$550m deal will aid construction on Plymouth site
By Christine Legere
September 25, 2009
PLYMOUTH – A team of California film executives who came to Plymouth two years ago with a plan to build the first full-fledged production studio on the East Coast announced yesterday that they have secured a $550 million loan to begin construction on Plymouth Rock Studios later this year.
Plymouth Rock Studios said Prosperity International LLC, an Orlando-based firm, has agreed to be the direct lender for the project. “This is a huge private sector vote of confidence for the industry here in Massachusetts,’’ said Nicholas Paleologos, executive director of the Massachusetts Film Office.
“This project is going to have a dramatic impact in the long run. It turns Massachusetts from a seasonal production state to a full-blown year-round production state. That’s a quantum leap forward.’’
According to a statement from Plymouth Rock, the studio “must provide the lender with acceptable security in the form of a bank instrument issued from a major bank’’ as a condition of the loan.
Prosperity International principal Michael Burgess said yesterday that representatives from his firm and the studio would probably make a joint announcement detailing the financial arrangements in the next week or so. “This is an extremely large project as far as Prosperity is concerned, but the funding will be provided over a period of time,’’ Burgess said.
After they get the money, Plymouth Rock Studios executives say their next step will be to purchase Waverly Oaks Golf Club, the 240-acre target site that carries a price tag of $16.5 million. The deal is set to close in November, about the same time construction on a $50 million access road to the facility will get underway. Studio construction is scheduled to begin in earnest in the spring and the studio’s executives say they are hoping to open for business in spring 2012.
Plymouth Rock has estimated the venture will create more than 2,000 high-income jobs. Plans call for the studio complex to include 14 soundstages, a 10-acre back lot, production and post-production facilities, a theater, and an “amenity village’ that could include a grocery store, pharmacies, and hair salons. Planners will provide space for a major hotel. The facility will allow producers to make movies and television shows, from start to finish, on the site, studio developers say.
“This is a seriously large deal in a terrible economy,’’ said Plymouth Rock’s real estate partner, Bill Wynne , who praised the company officials who came up with the studio plan.
Plymouth Rock has spent about $11 million on engineering studies and plans that were needed to secure local permits, as well as on material required for its 1,000-page environmental impact study. Before construction on the studio can begin, the state must sign off on the environmental impact report, which was submitted Sept. 15.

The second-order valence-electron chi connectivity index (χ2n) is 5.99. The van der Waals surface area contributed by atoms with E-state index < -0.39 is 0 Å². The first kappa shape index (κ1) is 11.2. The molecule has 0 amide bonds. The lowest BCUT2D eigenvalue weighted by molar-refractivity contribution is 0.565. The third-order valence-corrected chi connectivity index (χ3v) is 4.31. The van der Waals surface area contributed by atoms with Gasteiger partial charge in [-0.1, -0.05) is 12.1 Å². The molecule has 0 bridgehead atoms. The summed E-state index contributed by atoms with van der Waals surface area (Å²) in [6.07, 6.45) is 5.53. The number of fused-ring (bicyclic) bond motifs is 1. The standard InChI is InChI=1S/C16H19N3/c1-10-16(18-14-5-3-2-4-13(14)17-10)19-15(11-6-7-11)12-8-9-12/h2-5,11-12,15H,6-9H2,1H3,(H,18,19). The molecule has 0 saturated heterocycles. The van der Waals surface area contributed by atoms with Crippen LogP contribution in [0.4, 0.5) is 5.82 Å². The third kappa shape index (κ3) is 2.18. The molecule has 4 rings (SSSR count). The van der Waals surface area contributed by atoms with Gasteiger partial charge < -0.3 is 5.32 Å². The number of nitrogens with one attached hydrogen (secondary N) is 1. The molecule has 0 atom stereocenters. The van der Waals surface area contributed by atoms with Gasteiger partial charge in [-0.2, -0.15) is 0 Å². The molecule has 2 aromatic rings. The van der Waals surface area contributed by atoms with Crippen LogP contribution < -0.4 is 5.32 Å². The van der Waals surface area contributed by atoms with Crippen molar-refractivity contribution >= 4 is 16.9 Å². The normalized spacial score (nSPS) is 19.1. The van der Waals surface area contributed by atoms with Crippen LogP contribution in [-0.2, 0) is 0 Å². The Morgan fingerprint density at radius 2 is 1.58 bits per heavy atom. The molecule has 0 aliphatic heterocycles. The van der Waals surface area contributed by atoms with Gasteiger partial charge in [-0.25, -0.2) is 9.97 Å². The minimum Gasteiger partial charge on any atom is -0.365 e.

Wynne said he hopes state environmental officials will agree the company’s proposed measures for protecting the environment are sufficient and approve the report before the end of this year. That might be optimistic because the Eel River Association, a local group, has expressed concern over the proposed wastewater treatment plan. The organization says the discharge of water into the Eel River Watershed could degrade water quality. If the state Executive Office of Environmental Affairs agrees with Eel River Watershed advocates, studio officials could be asked to provide more information or to adjust their treatment plan.
While the local Planning Board has already signed off on a so-called master site plan for the project, more specific information on each of its components will be required as building moves forward.
“This whole project is going to come to life in the next month,’’ Wynne said. “We obviously had to focus on the capital. Now that we have access to the money, we can start to implement the visions, goals, and dreams we’ve talked about.’’
Plymouth Rock Studios has had its share of obstacles during the last two years, starting with problems over murky titles on the 1,000 acre Plymouth property it originally targeted. The site was abandoned in summer 2008 in favor of Waverly Oaks.
Plymouth Town Meeting representatives gave the project a crucial endorsement in October 2008, approving property tax breaks as well as a zoning change necessary for studio construction. In June, the state denied $50 million in infrastructure funding, causing a delay. Robert Bliss, spokesman for the state Department of Administration and Finance, noted yesterday that the film industry is already getting “big tax credits’’ for film work done in the state.
Christine Legere can be reached at firstname.lastname@example.org